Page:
Infertility Awareness Month: Why don’t I get pregnant?

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June is World Infertility Awareness Month, an initiative whose aim is to publicise as widely as possible the essential information that we should all be aware of in order to be able to successfully plan our motherhood and fatherhood.

The most common situation in our consultations is that of couples who have been trying to have a child for more than a year without success. The degree of fertility of each person is individual and conditions the ability to achieve pregnancy. After a year of trying, only half of them succeed, and one in five will succeed with medical help. In addition to the degree of fertility, there are determining factors that we should all take into account if we are thinking of trying to get pregnant:

The age of our eggs does not correspond to the age on our ID cards 

According to data from the National Statistics Institute (INE), Spain has one of the lowest birth rates in the world and, moreover, Spanish women are having their first child later and later.

The delay in the age of motherhood makes it necessary to carry out an accurate assessment of ovarian reserve, since at 35 years of age only 10% of eggs are left and the fewer eggs are left, the poorer their quality. Female fertility declines with age, most noticeably in the 10 to 15 years before menopause, with a decrease in the quantity and quality of eggs. Many women discover this too late.

Knowing their real ovarian age, women can decide whether they want to become mothers earlier, vitrify their eggs or assume that, if they want to become mothers in the future, they will need to undergo assisted reproduction treatment with donor eggs.

A simple blood test will reveal our ovarian reserve: the levels of anti-Müllerian hormone (AMH) are analysed and compared with those established as normal for each age. Institut Marquès has carried out a revision of the AMH comparative tables, updating the parameters for European women. Women who are interested in finding out their real ovarian age first hand can access these tables themselves.

The importance of the male factor

In 6 out of 10 couples who resort to fertility treatments to become parents, the semen presents alterations to a greater or lesser degree and male infertility is associated with more than 50% of cases of conjugal infertility.

Institut Marquès has been a pioneer in the study of the quality of Spanish men’s sperm, demystifying the causes that are classically attributed to this problem (stress, alcohol or tight trousers, for example) and demonstrating that chemical toxins are the real causes of poor semen quality. These toxins affect the development of the testes in foetuses when a woman is pregnant. The level of exposure varies greatly depending on the geographical area and is much greater in industrialised areas.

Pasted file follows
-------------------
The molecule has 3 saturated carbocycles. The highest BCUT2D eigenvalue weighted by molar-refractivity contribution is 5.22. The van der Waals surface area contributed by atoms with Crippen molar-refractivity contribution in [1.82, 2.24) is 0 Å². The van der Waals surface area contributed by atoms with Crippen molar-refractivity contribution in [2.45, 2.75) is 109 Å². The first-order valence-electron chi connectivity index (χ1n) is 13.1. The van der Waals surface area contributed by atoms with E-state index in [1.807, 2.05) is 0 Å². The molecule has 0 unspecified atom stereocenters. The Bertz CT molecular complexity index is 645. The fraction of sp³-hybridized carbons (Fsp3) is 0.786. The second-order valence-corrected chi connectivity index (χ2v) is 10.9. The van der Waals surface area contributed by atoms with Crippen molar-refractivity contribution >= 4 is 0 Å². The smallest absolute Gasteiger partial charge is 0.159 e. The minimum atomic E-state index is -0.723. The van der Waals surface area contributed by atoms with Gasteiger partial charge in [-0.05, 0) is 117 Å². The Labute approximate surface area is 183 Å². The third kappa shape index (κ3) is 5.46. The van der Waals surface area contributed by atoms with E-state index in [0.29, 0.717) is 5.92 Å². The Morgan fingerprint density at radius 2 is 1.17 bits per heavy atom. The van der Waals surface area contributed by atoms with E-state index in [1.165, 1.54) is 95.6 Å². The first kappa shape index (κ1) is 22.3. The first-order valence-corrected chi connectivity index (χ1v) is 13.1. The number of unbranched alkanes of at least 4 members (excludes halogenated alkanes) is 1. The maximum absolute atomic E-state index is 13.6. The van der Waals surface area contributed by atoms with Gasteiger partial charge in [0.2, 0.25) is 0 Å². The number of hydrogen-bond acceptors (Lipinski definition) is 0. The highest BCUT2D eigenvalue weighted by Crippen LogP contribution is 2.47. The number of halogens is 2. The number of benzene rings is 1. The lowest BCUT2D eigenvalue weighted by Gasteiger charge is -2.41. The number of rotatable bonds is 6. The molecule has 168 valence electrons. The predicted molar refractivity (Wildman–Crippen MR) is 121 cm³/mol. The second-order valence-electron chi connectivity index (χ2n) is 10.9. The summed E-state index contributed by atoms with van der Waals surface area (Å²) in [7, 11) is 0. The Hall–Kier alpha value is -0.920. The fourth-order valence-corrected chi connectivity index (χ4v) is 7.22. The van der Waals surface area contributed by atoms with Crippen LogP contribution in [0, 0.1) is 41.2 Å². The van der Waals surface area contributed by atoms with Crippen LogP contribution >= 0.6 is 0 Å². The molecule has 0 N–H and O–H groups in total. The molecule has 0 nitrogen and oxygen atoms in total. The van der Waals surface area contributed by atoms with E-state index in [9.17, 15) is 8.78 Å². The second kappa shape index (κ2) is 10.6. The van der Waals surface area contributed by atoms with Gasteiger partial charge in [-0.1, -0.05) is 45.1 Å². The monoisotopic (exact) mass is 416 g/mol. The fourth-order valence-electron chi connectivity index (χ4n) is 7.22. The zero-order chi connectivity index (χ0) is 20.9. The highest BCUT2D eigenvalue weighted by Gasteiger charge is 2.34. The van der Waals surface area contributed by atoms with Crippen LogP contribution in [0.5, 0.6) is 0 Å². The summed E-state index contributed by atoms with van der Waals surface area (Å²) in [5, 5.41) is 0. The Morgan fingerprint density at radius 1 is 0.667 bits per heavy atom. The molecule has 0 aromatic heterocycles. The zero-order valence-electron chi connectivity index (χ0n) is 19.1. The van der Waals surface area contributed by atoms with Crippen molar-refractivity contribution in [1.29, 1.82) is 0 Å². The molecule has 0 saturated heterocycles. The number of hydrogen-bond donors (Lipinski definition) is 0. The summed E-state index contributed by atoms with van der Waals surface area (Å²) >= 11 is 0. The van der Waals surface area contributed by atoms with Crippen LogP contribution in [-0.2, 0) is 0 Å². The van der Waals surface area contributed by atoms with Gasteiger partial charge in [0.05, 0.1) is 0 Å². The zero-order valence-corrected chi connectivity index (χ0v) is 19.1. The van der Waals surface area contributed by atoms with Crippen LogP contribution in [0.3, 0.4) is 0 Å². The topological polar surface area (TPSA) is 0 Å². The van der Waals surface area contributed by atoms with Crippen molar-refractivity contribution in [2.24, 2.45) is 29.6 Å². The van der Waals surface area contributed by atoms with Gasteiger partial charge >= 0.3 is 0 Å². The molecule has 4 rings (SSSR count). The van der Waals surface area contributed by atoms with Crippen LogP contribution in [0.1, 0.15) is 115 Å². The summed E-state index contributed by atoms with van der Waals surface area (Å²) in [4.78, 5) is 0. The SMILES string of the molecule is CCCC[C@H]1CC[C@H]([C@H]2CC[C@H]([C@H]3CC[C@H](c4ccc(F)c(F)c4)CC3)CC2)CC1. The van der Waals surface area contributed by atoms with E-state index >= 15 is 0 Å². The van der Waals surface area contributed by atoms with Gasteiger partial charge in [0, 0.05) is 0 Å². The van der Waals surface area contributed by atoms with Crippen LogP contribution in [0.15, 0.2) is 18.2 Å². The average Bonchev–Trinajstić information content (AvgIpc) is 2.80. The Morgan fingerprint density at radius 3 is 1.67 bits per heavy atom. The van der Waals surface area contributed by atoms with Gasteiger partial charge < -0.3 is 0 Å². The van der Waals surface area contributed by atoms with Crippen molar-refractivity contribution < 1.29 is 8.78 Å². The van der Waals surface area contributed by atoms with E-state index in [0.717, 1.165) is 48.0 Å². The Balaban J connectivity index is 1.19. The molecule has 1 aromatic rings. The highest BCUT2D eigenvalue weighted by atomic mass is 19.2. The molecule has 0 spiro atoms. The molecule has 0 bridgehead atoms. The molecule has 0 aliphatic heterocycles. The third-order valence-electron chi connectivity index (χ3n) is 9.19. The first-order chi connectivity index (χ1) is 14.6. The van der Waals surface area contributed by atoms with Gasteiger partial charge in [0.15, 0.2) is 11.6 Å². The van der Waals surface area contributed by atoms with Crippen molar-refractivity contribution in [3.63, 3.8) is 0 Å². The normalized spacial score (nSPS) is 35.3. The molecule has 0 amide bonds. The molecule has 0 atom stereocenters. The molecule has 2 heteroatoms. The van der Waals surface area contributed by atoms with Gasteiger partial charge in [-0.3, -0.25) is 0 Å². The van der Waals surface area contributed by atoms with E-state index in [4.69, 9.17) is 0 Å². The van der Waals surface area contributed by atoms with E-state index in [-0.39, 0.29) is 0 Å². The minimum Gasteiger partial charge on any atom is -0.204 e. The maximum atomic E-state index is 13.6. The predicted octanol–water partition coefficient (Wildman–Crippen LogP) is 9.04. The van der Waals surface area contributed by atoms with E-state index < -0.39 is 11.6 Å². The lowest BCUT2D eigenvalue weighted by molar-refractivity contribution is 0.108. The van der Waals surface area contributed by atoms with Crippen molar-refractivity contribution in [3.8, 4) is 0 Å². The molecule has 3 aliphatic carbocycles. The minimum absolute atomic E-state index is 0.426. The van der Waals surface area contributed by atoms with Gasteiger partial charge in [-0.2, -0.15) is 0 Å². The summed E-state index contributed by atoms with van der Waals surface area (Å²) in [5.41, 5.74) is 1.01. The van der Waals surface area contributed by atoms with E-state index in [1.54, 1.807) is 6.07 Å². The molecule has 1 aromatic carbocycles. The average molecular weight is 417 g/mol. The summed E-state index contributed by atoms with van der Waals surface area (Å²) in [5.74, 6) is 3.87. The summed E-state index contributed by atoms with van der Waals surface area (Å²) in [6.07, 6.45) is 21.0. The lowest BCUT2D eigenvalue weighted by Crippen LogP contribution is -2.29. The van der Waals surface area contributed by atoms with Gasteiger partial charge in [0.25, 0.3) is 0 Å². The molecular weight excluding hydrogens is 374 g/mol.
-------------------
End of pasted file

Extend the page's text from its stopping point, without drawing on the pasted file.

Fortunately, assisted reproduction offers us different techniques that can help us to overcome the male factor. At Institut Marquès we have a unit specialised in Andrology that supervises each treatment.

Genetic factors and assisted reproduction

Genetics plays an essential role when we are looking for a pregnancy. Firstly, as time goes by, especially from the age of 37 onwards, the risk of the eggs having chromosomal abnormalities increases significantly. From the age of 40 onwards, there is little chance of achieving a successful IVF pregnancy with your own eggs.

In patients with infertility issues caused by their age, a genetic analysis of their embryos is recommended after undergoing In Vitro Fertilisation. The Preimplantation Genetic Test (PGT) is also particularly recommended in cases of recurrent miscarriages, repeated failures in IVF cycles or in cases with a male factor. This genetic analysis of the embryos allows us to select and transfer to the mother’s uterus those that do not present any chromosomal abnormalities.

To carry out the PGT, an embryo biopsy is performed. In the case of embryos at blastocyst stage, it means that we must freeze them to wait for the result of the test. At Institut Marquès we also offer the PGT Express, which allows the biopsy and analysis of all the chromosomes when the embryo is three days old. This way, it is possible to transfer it fresh only two days later (without freezing it), when it reaches the blastocyst stage.

Other indications for genetic testing of embryos are patients with an altered karyotype (PGT-SR) or patients with genetic diseases (PGT-M) who want to have children, avoiding the birth of an affected child.

Endometriosis and fertility

Endometriosis can lead to alterations in the reproductive function and impair the fertility of the woman who suffers from it. It is the cause of infertility in 25% of our patients. The mechanisms by which endometriosis causes infertility are controversial and depend, to some extent, on the severity of the disease.

Endometriosis occurs when cells from the endometrial tissue, which lines the uterine cavity, grow outside the uterus and develop in other organs. This tissue can rupture and cause bleeding, most commonly affecting the ovaries, fallopian tubes and bowel. It is a benign chronic disease that can, in some cases and at certain times, be very painful. Treatment with contraceptives or hormones that interrupt the menstrual period can slow down the progression and alleviate the symptoms of the disease.

Whenever possible, avoiding surgery helps to preserve ovarian function and fertility in patients with endometriosis. However, if it is essential to opt for this option, it should be remembered that, even in expert hands, surgery reduces ovarian reserve. For this reason, it is recommended that women who want to become mothers consider the possibility of vitrifying oocytes before proceeding with this type of intervention.